Dr. Andrew J. Bremner

Lecturer in Psychology

Department of Psychology
Goldsmiths, University of London
New Cross, London 
SE14 6NW
Phone: +44(0)20 7078 5074
Fax: +44(0)20 7919 7873
Email: a dot bremner at gold dot ac dot uk

Personal pages at Goldsmiths


Research interests

I am tackling questions about early perceptual and cognitive development. Particular current focusses are the development of representation of personal space (the body), peripersonal space (the space within reach), and external space. I am also addressing multisensory integration, the emergence of executive functions, object permanence and object recognition. I examine these issues in typically developing infants and preschool children.



Bremner, A.J., Mareschal, D., Lloyd-Fox, S., & Spence, C. (in press). Spatial localization of touch in the first year of life: Early influence of a visual spatial code and the development of remapping across changes in limb position. Journal of Experimental Psychology: General.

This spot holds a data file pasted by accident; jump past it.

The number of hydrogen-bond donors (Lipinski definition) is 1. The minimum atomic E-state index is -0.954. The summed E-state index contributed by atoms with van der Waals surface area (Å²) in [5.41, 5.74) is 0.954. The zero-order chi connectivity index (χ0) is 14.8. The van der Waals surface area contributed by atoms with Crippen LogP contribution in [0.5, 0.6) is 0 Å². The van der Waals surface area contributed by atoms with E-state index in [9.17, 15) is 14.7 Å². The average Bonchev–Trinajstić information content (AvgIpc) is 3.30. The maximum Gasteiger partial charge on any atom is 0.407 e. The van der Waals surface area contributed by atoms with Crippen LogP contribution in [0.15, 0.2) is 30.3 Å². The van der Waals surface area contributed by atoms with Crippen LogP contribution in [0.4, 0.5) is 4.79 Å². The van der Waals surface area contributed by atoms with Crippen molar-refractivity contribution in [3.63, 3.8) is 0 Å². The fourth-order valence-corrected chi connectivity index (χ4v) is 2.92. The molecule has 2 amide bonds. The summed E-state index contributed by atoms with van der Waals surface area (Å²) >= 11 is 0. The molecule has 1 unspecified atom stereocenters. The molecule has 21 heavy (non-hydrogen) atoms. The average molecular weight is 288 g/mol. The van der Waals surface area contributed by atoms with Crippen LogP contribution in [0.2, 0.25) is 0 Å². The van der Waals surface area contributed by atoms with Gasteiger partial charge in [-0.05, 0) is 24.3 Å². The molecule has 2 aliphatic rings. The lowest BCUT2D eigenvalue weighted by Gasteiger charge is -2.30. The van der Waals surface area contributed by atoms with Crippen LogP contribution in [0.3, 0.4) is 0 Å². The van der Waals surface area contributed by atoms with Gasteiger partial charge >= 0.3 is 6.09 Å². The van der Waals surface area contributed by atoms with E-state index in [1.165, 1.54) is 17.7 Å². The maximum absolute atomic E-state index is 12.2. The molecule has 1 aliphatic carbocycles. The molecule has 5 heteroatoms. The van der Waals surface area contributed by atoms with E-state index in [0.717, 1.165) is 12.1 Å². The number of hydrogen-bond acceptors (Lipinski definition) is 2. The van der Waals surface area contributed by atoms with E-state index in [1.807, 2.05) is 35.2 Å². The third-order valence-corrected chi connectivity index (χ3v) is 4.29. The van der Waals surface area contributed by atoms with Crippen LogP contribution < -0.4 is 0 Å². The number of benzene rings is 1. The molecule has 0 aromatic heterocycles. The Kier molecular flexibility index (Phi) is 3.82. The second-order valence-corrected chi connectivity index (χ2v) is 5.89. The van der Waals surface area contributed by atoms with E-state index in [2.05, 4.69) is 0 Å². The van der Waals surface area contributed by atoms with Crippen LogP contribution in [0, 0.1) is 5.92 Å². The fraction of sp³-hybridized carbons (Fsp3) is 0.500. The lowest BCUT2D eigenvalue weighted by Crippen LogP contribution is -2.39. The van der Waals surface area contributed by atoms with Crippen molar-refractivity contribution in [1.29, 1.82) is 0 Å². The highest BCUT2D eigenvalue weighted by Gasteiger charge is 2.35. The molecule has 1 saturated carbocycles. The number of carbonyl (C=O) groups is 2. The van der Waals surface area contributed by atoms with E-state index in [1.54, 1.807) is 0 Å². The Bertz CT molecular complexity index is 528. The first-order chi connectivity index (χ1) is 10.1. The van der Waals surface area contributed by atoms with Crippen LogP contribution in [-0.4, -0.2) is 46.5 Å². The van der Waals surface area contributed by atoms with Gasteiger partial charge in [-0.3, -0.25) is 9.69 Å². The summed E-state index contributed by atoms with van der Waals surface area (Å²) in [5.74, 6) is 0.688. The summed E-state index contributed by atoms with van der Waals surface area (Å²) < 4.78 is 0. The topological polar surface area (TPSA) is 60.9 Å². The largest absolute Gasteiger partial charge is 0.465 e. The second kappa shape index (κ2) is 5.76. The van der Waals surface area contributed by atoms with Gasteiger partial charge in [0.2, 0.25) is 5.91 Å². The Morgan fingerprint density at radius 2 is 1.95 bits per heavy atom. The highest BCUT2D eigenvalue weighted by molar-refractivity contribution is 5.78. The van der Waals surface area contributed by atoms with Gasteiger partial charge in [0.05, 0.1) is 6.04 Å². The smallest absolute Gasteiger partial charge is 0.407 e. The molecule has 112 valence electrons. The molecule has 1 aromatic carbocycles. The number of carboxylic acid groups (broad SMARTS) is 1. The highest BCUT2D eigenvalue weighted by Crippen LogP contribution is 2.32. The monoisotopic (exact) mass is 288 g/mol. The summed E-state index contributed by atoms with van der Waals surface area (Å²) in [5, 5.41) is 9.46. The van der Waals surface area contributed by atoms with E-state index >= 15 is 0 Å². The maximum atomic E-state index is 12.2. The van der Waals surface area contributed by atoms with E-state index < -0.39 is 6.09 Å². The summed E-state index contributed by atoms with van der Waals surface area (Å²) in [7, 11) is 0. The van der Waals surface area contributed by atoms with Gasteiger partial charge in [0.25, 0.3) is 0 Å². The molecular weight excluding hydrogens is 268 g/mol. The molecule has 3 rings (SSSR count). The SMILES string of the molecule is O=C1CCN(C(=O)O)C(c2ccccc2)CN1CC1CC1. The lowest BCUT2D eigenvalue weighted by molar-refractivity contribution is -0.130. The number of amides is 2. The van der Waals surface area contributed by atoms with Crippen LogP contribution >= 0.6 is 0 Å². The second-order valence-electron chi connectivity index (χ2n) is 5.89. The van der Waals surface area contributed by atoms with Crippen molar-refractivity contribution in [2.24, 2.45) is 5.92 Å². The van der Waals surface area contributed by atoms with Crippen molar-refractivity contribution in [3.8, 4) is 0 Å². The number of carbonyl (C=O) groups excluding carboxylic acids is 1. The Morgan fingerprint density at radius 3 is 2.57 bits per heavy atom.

Bremner, A.J., Bryant, P.E., Mareschal, D., & Volein, Á. (2007). Recognition of complex object-centred spatial configurations in early infancy. Visual Cognition, 15, 1-31.

Bremner, A.J., Mareschal, D., Destrebecqz, A., & Cleeremans, A. (2007). Cognitive control of sequential knowledge in 2-year-olds: Evidence from a sequence learning and generation task. Psychological Science, 18(3), 261-266.

Mareschal, D., & Bremner, A.J. (2006). When do 4-month-olds remember the "what" and "where" of hidden objects? In M.H. Johnson, & Y. Munakata (Eds.) Attention and Performance XXI: Processes of change in brain and cognitive development. Oxford, UK: Oxford University Press.

Bremner, A.J., Bryant, P.E., & Mareschal, D. (2006). Object-centred spatial reference in 4- month-old infants. Infant Behavior and Development. 29, 1-10.

Bremner, A.J., & Mareschal, D. (2004). Reasoning... what reasoning? Developmental Science, 7, 419- 421.

Bremner, A.J., & Bryant, P.E. (2001). The effect of spatial cues on infants' responses in the AB task, with and without a hidden object. Developmental Science, 4, 408-415.